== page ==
Do you think that change in the black community is going to start top down or down up?
“I can’t really tell because the we have to be one as a community. Africans en Caribeans are devided. So actually if we want to grow together we need to create a community with black intelligent people. We need people who are passionat. A few people who are motivated can bring a lot of change.”

Do you have style tips?
“Colour cordinations is very important to me. Where what you like but make sure it is the perfect fit. Not to big, not to small. If it’s raining I will be wearing grey or dark because light colours will look dirty or messy when it gets wet. When its sunny I will definitly where colours. And I will always match three colours never more than that.”

How did becoming a father changed you?
“It was my biggest dream. To have children and give them everything I didn’t have. I love being a father.”

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What does it mean to live and work in Rotterdam for you?
“I wasn’t feeling myself in France. My father used to live here a long time ago. He always loved it here but back then racsisme was a lot more visible. Holland is open minded especially compared to France. The most important thing to me is that people can express themselves more than in Paris. There they are having a difficult time to stand out and still fit in. People in Rotterdam can have red hair, say and do wathever they want. When I was in Germany for example I went to the bank, there was this guy full of tattoo’s who worked there; I was in shock. You would never see that in Paris.
I waited six years before I moved. I had to be sure and did my research. A lot of people here want to go abroad and they think big. But starting small and investing in projects here in Holland is not really happing. I wonder why. I also never experienced a country where people can say they hate their own language. I have never heard people of Italian, German or France ever talk bad about their language.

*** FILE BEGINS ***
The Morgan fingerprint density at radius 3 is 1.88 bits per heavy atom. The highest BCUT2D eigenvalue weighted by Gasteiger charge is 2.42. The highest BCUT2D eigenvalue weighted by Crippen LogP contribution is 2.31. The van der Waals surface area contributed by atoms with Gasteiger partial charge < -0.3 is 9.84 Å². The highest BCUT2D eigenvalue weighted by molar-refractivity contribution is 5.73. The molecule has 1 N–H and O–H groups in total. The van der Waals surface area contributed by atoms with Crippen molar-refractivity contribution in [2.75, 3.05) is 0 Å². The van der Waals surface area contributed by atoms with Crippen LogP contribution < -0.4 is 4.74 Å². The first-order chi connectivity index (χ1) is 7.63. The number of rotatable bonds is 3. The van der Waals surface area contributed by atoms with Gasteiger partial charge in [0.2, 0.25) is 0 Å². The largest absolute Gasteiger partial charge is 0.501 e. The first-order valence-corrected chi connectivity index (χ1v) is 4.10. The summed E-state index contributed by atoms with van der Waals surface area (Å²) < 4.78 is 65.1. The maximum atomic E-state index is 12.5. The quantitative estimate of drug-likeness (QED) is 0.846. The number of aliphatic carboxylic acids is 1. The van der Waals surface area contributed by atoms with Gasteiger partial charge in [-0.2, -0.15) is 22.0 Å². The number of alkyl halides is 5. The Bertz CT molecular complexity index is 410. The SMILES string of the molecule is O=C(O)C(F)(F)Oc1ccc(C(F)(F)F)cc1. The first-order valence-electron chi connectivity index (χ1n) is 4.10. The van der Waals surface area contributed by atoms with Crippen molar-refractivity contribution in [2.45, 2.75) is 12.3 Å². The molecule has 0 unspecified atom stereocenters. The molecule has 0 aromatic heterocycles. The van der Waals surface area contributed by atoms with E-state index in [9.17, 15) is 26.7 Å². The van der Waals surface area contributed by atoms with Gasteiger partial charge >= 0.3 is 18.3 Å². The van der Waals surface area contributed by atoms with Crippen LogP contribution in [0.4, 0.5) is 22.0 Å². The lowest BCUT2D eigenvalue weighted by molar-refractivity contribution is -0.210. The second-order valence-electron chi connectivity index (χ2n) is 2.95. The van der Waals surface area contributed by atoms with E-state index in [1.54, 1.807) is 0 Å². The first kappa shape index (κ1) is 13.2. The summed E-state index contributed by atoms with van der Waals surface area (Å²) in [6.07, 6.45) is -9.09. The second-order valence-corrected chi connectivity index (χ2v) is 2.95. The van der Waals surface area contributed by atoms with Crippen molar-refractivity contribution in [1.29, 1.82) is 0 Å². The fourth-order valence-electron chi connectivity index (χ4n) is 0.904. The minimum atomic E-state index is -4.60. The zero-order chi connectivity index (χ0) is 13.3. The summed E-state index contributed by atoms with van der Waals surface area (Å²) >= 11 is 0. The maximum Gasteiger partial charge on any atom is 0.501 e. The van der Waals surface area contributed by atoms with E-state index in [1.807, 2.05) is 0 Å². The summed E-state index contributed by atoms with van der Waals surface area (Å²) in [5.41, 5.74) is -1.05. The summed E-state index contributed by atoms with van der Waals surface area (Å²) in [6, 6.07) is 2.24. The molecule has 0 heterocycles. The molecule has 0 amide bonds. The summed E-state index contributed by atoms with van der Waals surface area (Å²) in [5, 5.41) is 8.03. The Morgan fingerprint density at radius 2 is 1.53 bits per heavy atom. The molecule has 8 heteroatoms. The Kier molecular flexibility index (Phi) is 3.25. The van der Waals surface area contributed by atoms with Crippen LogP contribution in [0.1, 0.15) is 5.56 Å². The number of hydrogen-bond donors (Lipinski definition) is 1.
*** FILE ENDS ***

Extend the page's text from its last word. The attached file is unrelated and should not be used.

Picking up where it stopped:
I love that Rotterdam is always having a blockparty, museum events, and other projects. They plan a lot of events and I understand that without it the city would be compeltly different.”

Do you have any tips for young people struggling with life?
“Your life is in your control. The best power you can have is freedom of choice. If you have that, you can do and be anything and anyone you set your mind to.”

Do you have any tattoos?
“No, I like tatoos but I don’t have one.”

Do you have permanent accesorys?
“Yes, I always where a hat and I wear a lot of rings. They have a special meaning to me. From my father and grandparents.”

In then years….
“Wow, nice question but not easy. I would say that in ten years african people will be proud to be african, to live Africa, to breathe Africa, to eat African food. Now we aren’t proud of ourselves anymore. I hope we can see that in ten years from now. I also would love to have my own atelier in Rotterdam and sell my artwork from there.”